The WSA was one of the major Canadian participants in the campaign to boycott the 1936 Olympics – a campaign which argued that the Games were being used as an excuse to promote the Nazi regime, and that some athletes might face discrimination or danger while in Germany. (Guy Walters‘ excellent book Berlin Games has very thorough discussions of the political machinations that led to the 1936 Summer and Winter Olympics Games being awarded to Germany [and staying there], and the opposition to those Games.)

Sampo Hall, at Webster's Corners in Maple Ridge, BC. It was built in 1915 as a community hall for the Finnish settlers in the area. Many of those settlers were also political and union activists. (credit: own photo)

Sampo Hall, at Webster’s Corners in Maple Ridge, BC. It was built in 1915 as a community hall for the Finnish settlers in the area. Many of those settlers were also political and union activists. (credit: own photo)

The 1936 boycott campaign was, obviously, unsuccessful, so there is no way to tell if an Olympic boycott would have reversed the course of events in Germany after 1936.  There have been boycotts of various Olympic Games since then, and the general consensus is that none of them achieved their intended political purposes.  However, having read a lot about that 1936 campaign, I’m really struck by the similarities of the discussions in 1936 and in 2013.

Should a country be able to tell another country what its laws should say, or shouldn’t say? Should a sporting event be drawn into political conflicts? Is a boycott unfair to the athletes who have worked hard to participate? Are there other, possibly more effective ways to express opposition to the laws that wouldn’t involve a boycott?

It’s these kind of bigger questions that activism draws our attention to and makes us think about. When I researched the WSA’s involvement with the 1936 boycott movement, I was quite surprised at how newspapers such as The Worker (the Communist Party of Canada newspaper) had much more comprehensive and accurate news coverage of the troubling trends in Europe than the mainstream Canadian media.

When larger Canadian newspapers mentioned the boycott campaign at all, it was mostly to dismiss it as the evil work of “Communists”, or to suggest that athletes who supported the boycott, such as Eva Dawes, were mindless dupes of the “Reds”.

Without activists and their efforts, some of what was going on in Europe in the mid-1930s, might not have been noticed at all, or noticed too late to make any difference.

So on this Labour Day weekend, I’m going to think about how activism by unions and others can change the world for the better. Admittedly, sometimes it’s hard to be positive; for example, today I looked at the first chart on this page on the Human Resource and Skill Development Canada website, and was appalled to see a caption saying “The unionization rate in Canada has decreased gradually over time” when the chart actually shows union membership increasing in 2012.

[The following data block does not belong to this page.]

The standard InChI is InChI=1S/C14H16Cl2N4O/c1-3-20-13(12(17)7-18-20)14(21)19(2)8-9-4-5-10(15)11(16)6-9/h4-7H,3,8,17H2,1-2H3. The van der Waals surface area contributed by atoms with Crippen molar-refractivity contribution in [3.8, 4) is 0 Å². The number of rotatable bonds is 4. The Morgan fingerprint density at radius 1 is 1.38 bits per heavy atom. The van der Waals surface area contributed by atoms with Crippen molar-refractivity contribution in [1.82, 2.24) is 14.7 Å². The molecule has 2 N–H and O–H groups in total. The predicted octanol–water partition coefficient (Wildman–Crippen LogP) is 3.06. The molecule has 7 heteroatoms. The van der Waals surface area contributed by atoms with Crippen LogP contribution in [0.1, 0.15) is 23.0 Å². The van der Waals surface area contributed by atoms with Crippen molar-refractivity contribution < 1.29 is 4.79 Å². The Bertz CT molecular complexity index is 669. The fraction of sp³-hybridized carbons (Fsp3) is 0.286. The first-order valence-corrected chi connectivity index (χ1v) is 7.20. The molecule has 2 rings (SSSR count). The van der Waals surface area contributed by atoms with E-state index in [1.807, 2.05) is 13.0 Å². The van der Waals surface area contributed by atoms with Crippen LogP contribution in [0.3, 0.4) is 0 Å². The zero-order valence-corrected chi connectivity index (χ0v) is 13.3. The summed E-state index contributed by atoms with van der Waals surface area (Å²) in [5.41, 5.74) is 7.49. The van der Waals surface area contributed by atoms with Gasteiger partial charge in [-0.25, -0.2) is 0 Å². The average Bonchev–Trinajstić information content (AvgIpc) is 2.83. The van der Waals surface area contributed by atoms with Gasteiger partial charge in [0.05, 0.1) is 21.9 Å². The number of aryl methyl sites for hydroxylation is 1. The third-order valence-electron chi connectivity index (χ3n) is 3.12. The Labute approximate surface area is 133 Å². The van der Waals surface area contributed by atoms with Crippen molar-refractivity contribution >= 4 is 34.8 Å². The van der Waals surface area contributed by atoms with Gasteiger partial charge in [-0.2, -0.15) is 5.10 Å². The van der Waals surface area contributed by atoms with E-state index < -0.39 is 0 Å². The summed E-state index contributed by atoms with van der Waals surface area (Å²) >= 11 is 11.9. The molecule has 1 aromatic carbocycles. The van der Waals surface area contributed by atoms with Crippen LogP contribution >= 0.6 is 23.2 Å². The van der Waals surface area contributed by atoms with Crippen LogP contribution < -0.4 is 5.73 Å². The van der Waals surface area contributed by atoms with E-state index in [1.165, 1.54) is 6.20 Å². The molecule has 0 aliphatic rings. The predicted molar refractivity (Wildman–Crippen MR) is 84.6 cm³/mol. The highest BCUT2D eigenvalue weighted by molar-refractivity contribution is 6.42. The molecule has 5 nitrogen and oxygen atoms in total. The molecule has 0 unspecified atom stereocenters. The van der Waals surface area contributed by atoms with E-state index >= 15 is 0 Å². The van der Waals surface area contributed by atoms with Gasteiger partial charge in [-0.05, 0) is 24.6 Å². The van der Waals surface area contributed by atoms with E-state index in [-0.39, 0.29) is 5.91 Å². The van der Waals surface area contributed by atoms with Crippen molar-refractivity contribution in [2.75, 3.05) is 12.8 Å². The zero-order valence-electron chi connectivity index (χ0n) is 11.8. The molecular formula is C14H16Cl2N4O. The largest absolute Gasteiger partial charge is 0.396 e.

The ongoing anti-union attitudes of Canada’s federal government show no sign of abating, but unions – and activists – are not going away any time soon. And that’s a positive thing, because questioning and challenging the dominant structures in society is important not just for workers, but for everybody.

Time is right to relight fires of union activism, says labour leader

August 30, 2013                                              https://i2.wp.com/www.capebretonpost.com/images/logo/cbpost-header.png

Suzanne MacNeil                                                                                                                                                Suzanne MacNeil                                               

SYDNEY — There are some changes coming for the Canadian labour movement and the president of the Cape Breton District Labour Council said the time is right to relight the fires of union activism across the country.

“Many in labour today are looking towards building a stronger movement in knowing individual unions can’t go it alone anymore,” said Suzanne MacNeil.

In addition to strengthening alliances among union groups, MacNeil said it is equally important that all union members get more involved in their locals.

“Many (workers) just go to work in a bid to take care of their families and secure some kind of good life. Union activism is a lot of work, but we just can’t leave it to the keeners anymore,” she said.

This Labour Day weekend marks the launch of a national campaign by the Canadian Labour Congress to encourage more unionized workers to get involved along with improving the ties that bind unions together.

Ken Georgetti, Canadian Labour Congress president, said the campaign themed Together Fairness Works will be unveiled across the country and will highlight, among other things, the labour movement’s contributions to local communities.

“I do detect a real sense of urgency in the work we do,” said MacNeil.

She said while Cape Breton has been hit hard over the years with the loss of major union groups representing steelworkers and coal miners, there remains a commitment to protect worker rights.

“There has been a loss of morale here, but there is still a fire in the belly to protect workers and the collective bargaining process,” she said.

The national campaign’s objective of unifying the union voice and building a stronger union movement are already two key elements of the local council’s work in representing some 8,000 unionized workers in the Cape Breton Regional Municipality. The Strait Area Labour Council represents the interests of union workers in eastern Cape Breton.